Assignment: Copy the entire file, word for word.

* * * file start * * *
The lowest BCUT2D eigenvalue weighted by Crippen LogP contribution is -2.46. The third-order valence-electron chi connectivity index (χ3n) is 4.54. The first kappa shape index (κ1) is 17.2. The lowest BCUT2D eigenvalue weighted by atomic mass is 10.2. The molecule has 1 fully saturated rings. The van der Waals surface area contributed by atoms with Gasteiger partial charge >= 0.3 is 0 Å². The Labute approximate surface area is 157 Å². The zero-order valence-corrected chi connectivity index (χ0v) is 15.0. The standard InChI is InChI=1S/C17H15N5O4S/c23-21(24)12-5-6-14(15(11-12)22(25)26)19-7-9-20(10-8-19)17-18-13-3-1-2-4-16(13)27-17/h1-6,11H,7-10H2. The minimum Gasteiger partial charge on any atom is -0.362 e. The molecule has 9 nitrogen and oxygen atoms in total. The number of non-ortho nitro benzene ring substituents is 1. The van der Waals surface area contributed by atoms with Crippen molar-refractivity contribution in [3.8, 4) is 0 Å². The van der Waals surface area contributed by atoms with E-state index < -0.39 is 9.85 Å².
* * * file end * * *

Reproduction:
The lowest BCUT2D eigenvalue weighted by Crippen LogP contribution is -2.46. The third-order valence-electron chi connectivity index (χ3n) is 4.54. The first kappa shape index (κ1) is 17.2. The lowest BCUT2D eigenvalue weighted by atomic mass is 10.2. The molecule has 1 fully saturated rings. The van der Waals surface area contributed by atoms with Gasteiger partial charge >= 0.3 is 0 Å². The Labute approximate surface area is 157 Å². The zero-order valence-corrected chi connectivity index (χ0v) is 15.0. The standard InChI is InChI=1S/C17H15N5O4S/c23-21(24)12-5-6-14(15(11-12)22(25)26)19-7-9-20(10-8-19)17-18-13-3-1-2-4-16(13)27-17/h1-6,11H,7-10H2. The minimum Gasteiger partial charge on any atom is -0.362 e. The molecule has 9 nitrogen and oxygen atoms in total. The number of non-ortho nitro benzene ring substituents is 1. The van der Waals surface area contributed by atoms with Crippen molar-refractivity contribution in [3.8, 4) is 0 Å². The van der Waals surface area contributed by atoms with E-state index < -0.39 is 9.85 Å².